While political broadcasting never seems to be totally off the airwaves, the 2020 election season is about to click into high gear, with the window for lowest unit rates to begin on December 20 for advertising sales in connection with the January Iowa caucuses. That means that when broadcasters sell time to candidates for ads to run in Iowa, they must sell them at the lowest rate that they charge commercial advertisers for the same class of advertising time running during the same time period. For more on issues in computing lowest unit rates, see our articles here, here and here (this last article dealing with the issues of package plans and how to determine the rates applicable to spots in such plans), and our Political Broadcasting Guide, here.

The beginning of the LUR (or LUC for “lowest unit charge”) window in Iowa is but the first of a rapid many political windows that will be opening across the country as the presidential primaries move across the country. These windows open 45 days before the primary election (or caucus, in states where there is a caucus system that is open to the public for the selection of candidates) and 60 days before general elections. For the Presidential election, New Hampshire of course comes next, with their LUR window opening on December 28.   January will bring the opening of a slew of LUR windows for states with primaries and caucuses in late February and early March, including all of the Super Tuesday states. But it is important to remember that these are not the only LUR windows that broadcasters will have to observe in 2020.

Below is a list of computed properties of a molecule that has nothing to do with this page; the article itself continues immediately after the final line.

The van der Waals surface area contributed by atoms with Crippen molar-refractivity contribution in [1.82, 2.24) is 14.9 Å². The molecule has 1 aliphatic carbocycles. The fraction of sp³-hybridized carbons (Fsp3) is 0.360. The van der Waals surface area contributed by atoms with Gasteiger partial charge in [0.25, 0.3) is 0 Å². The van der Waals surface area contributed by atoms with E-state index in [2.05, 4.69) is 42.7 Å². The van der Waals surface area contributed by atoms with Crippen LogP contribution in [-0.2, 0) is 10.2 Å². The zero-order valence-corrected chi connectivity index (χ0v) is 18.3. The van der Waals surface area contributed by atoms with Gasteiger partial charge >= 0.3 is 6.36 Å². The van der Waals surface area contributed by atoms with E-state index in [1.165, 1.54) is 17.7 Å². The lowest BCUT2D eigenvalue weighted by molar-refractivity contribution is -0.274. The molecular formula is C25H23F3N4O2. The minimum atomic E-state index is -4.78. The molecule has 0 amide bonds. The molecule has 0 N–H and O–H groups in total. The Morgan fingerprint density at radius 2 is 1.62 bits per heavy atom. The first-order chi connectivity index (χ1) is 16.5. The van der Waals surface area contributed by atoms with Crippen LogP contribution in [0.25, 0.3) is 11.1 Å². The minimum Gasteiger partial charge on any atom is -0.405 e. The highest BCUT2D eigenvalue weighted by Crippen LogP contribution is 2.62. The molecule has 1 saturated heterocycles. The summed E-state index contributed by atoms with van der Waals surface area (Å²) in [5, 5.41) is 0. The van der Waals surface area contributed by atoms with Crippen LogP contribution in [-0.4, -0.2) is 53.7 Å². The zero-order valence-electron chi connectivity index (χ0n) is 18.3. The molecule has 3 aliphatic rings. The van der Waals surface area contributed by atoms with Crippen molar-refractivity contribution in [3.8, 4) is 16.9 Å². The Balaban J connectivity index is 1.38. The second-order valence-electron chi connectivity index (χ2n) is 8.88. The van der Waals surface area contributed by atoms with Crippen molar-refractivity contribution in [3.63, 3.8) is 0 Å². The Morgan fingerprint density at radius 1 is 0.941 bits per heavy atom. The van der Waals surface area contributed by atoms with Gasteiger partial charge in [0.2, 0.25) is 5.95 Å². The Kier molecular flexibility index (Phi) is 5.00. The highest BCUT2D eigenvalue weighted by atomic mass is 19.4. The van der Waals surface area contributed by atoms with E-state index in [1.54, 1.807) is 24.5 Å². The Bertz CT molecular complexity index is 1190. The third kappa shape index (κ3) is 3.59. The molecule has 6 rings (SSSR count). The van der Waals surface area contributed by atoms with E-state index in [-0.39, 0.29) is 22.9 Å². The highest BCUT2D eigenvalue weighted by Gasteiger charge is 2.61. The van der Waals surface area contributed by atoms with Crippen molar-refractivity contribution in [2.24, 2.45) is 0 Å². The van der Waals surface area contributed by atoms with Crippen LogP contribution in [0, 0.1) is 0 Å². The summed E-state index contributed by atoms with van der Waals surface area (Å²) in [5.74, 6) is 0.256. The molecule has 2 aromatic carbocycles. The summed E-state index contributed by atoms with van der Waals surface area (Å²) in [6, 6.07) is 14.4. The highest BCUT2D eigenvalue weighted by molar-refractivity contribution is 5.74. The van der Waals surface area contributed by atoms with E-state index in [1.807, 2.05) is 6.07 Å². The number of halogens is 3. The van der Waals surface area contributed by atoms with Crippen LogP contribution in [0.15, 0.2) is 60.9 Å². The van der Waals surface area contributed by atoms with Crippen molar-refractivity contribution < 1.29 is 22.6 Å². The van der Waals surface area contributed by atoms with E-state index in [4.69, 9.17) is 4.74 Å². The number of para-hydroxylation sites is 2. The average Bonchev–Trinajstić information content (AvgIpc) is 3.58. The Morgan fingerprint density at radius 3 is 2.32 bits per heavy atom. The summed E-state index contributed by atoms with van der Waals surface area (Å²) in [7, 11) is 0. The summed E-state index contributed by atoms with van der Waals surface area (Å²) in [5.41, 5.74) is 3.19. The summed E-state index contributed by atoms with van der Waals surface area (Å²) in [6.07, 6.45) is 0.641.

In most states, there will be a separate primary window in which contenders for seats in the US House of Representatives will be selected. A third of the Senate is also up for election – meaning primaries in most of those states. Plus there will be primaries for state and local elections – and in some states municipal primaries and elections may be held at times different than those for the US Congress and even different from other state offices. For each of these primaries held at different times, there will be a window during which lowest until charges will apply, but only to those candidates running in the race to be decided in that particular election.

As we have noted before (see our articles here and here), state and local candidates do not need to be sold time by broadcast stations – the “reasonable access” rules don’t apply. But once a station decides to sell them advertising time, all of the other political rules apply – including lowest unit rates. The right to these rates cannot be waived by state and local candidates.

Even before the windows open in your state, your station needs to engage in significant planning to make sure that you are charging candidates the correct rates and observing all of the other political advertising rules. We’ve written about some of those issues here. Reasonable access and equal opportunities apply even outside the window. That means that federal candidates have a right to buy time on your stations, even outside the window. Once they buy time, the “no censorship” rules apply (see our articles here and here), meaning that you cannot censor a candidate’s message. Equal opportunities means that if you sell ads to one candidate, you must sell them to another. And if you have a candidate on the air outside of an exempt program (see our articles here and here on exempt programs), you must give the other candidate equal time if they request it within 7 days. That goes for on-air appearances of station employees who decide to run for office (see our articles herehere and here) and for commercial advertisers who appear in their own spots and become political candidates (see our article here).